Wednesday, December 3, 2008

Rhee's Reign

I recently read the article About Washington D.C. Superintendant, Michelle Rhee, from the November 26th Time Magazine entitled Rhee Tackles Classroom Challenge:,9171,1862444,00.html I have mixed feelings about her approach. On the one hand, I am concerned that she is too focused on test scores. Education goes far outside of the classroom. What does the child do after school? Does the child feel safe at home? Does the child see success in his/her future? Does the child care about his/her education? What is going on outside of the classroom is just as important (and maybe more important) than what is going on inside the classroom. Are there any efforts going into working on those aspects in this reform?
On the other hand, progress can be gained through radical changes. She has the type of personality and drive to make those changes happen in a school system that desparately needs changes.

Monday, December 1, 2008

Belated Thanksgiving

One of my professors was recently sharing something a student had written in her yearbook. The student praised her abilities as a teacher throughout his note and explained why she had made a difference in his school performance. This professor then shared that we as teachers will not always know when we are making a difference. This made me think about my teachers who made a huge impact on me. I never once said "thank you." I never told them that they made a difference to me and in me. I never told them that their classes gave me something to which I would look forward. When I think of these teachers, I remember their qualities. They were fair, consistent, they believed in me, they commanded respect, they were passionate about what they were teaching, they gave me a safe space to speak my mind, and they inspired me to become a teacher. I feel like seeking them out now, after all these years, to tell them what they gave me. In the spirit of Thanksgiving, and the approching holiday season, I want to share that I am thankful for these memorable people, and I encourage you to seek out someone who has made a possitive difference in your life and tell that person what they have done for you. I would very much like to hear about it.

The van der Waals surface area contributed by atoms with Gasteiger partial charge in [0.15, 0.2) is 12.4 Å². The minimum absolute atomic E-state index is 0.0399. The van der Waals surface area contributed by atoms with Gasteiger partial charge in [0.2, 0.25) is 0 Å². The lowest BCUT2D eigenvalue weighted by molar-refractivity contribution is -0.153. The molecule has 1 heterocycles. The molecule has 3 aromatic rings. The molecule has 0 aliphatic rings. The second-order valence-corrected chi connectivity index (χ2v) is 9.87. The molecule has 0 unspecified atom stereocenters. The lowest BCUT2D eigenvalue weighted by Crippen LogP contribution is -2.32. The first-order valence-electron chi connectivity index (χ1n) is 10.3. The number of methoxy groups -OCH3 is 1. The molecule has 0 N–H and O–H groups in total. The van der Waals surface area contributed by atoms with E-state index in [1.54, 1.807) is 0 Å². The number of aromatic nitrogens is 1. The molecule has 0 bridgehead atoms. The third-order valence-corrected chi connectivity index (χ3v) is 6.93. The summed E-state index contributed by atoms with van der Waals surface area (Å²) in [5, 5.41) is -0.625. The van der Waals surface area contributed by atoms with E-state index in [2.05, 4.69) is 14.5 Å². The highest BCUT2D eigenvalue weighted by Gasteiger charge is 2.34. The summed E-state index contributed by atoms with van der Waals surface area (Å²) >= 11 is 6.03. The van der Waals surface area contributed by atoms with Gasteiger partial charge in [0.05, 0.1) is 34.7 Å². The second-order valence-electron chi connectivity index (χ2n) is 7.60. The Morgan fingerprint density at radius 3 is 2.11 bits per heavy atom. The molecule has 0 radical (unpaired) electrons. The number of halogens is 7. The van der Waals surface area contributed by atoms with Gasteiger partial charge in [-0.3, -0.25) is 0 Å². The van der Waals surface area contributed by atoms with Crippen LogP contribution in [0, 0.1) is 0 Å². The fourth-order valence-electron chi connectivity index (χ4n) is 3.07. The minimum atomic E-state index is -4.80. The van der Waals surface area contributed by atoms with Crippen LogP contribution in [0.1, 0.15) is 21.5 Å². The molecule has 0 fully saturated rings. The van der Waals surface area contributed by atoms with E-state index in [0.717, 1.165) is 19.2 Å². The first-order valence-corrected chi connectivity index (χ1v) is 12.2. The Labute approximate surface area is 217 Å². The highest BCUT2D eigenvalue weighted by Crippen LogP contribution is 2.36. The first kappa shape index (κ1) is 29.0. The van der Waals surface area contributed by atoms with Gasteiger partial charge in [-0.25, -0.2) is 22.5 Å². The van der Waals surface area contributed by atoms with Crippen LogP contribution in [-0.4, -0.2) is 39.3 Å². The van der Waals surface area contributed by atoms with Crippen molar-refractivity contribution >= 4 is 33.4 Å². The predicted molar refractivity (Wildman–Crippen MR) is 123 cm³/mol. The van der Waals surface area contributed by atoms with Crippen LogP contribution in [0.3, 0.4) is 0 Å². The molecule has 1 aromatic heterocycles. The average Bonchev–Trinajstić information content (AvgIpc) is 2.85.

Sunday, November 30, 2008

Determining Intentions

I do not know if years of management have made me pessimistic about intentions or if I am rightfully questioning of people’s motivations. I think about this in terms of teaching in relation to one of my textbooks, Fires in the Bathroom: advice for teachers from high school students by Kathleen Cushman. This book is excellent in the sense that it gives you a view into the minds of teens with direct quotations from student surveys. As I read some of the quotes, I think, “Okay. That’s legitimate” and then I read the others and think, “You are saying that because you don’t know better yet” or "You are just trying to get your way." I know that as a future educator, I would never use such language or such a definite phrase with a student. . . but I know I will want to. I worry that I may hinder a student’s learning experience by not listening, but on the other hand, I worry that I will be subject to manipulation and that if some students gain and inch, they will keep pushing for miles. How can I always tell the difference between the student who sincerely wants to learn more and work harder from the student who wants the easy way out?

Thursday, November 13, 2008

Religious Struggle

I am currently taking an Adolescent Development class. Thus far, I have been fascinated to find how much of the subject matter applies to my teenage self in various ways. At the time, I thought I was alone in my struggles, and since then, I have not thoroughly reflected on my experiences as part of the "adolescent experience." One such struggle was my struggle with religion. One of the books that I am reading for this class is reading is Understanding Youth: Adolescent Development for Educators by Michael J. Nakkula and Eric Toshalis.